The master planning team selected a number of criteria that help determine individual tree health and potential concerns. / image: Kyle Zick/KZLA

In addition to the information collected that will result in better campus tree maintenance, the inventory also provides documentation for the value of the trees not just on the Kingston campus, but also locally, regionally, and globally. URI’s motto is “Think big. We do.” and contributing to the overall understanding of the value of trees in the world supports this message. The ecological benefits of the nearly 1,100 trees inventoried within the campus core are significant, with nearly two million gallons of stormwater filtered per year, nearly 500,000 pounds of carbon removed from the air, and over one million kilowatts of energy conserved per year. As new trees are planted and inventoried, this value will only increase.

Trees’ eco-benefits / image: Kyle Zick/KZLA

In addition to the environmental values provided by the campus trees, the inventory also allows for documentation of the monetary value of the campus trees. Monetary values can have a large impact in the decision-making process of protecting or removing campus trees. Tree appraisal can often prove that removing and replacing of a tree can be much costlier than protecting it. The method applied to the University’s campus trees is called the Trunk Formula Method, which is authored by the Council of Tree and Landscape Appraisers (CTLA). The method considers various factors in determining a tree’s monetary value, such as species, condition, size, location, and replacement cost. The formula is: Tree Value = Base Value x Cross-sectional Area x Species Class x Condition Class x Location Class. Base Value is the dollar amount assigned to 1 square inch of a tree’s trunk cross-sectional area and is typically based on the cost of the largest available replacement plant of the same species ($1,000 in our case). The end result is a monetary value of 7.5 million dollars for 1,095 campus trees, which is only a small portion of the overall number of trees located on campus.

As a result of the inventory, the following goals and priorities for URI’s campus trees were developed:

  • Existing trees need more care: structural pruning, buried root flare exposure, construction impact protection, protection from mower damage, etc.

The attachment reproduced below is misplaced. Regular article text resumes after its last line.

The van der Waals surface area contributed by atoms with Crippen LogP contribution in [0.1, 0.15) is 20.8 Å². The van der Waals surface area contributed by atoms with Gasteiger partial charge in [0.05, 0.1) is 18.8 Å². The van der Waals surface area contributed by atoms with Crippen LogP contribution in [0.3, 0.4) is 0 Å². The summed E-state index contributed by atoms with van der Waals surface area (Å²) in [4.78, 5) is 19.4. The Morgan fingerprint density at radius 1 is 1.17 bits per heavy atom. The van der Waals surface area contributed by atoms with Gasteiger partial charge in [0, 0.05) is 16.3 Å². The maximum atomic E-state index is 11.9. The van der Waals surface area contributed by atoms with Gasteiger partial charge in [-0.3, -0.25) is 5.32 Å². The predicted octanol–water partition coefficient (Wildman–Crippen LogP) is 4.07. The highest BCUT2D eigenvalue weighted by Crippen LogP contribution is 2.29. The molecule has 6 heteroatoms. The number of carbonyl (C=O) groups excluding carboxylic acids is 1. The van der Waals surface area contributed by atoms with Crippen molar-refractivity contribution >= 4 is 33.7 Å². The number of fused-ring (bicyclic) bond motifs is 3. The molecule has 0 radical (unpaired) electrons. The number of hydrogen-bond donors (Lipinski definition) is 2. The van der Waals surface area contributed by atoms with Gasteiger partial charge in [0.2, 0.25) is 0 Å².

• Heritage trees should receive special care, including sufficient mulch.
  • Natural areas should be managed as such, including invasive management.
  • A more diverse tree palette, which is supportive of learning, campus aesthetic, ecological goals, etc., should be supported.
  • Street trees should line campus roads.
  • New trees should be selected and located thoughtfully for multi-layered impact (aesthetic, educational, ecological, spatial, etc.).
  • Consider certification of significant tree collection with national horticultural organizations.
  • Maintain tree inventory: record maintenance performed, add tree identification tags to all trees, and continue to inventory trees not included in initial data collection.
  • Plant trees to increase environmental benefits.
  • Expand tree canopy to improve shade coverage and pedestrian comfort.
  • Plant trees each year to achieve long term canopy coverage goal.

As noted above, maintaining and adding to the campus tree inventory is a University goal, although the specific application method is under discussion. It is clear that a publicly-accessible, digital inventory of trees can provide significant value for documenting their environmental, economic and social benefits.

by Karen A. Beck, RLA, FASLA, University Landscape Architect, URI Office of Campus Planning & Design, and; Kyle Zick, RLA, ASLA, Principal, Kyle Zick Landscape Architecture Inc.

For more information on campus tree inventories, see the previous post in this ongoing series: A Brief Survey of Campus Tree Inventories, by Laura L. Tenny, RLA, ASLA, Senior Campus Planner, MIT Office of Campus Planning, and Campus Planning & Design PPN Co-Chair

Leave a Reply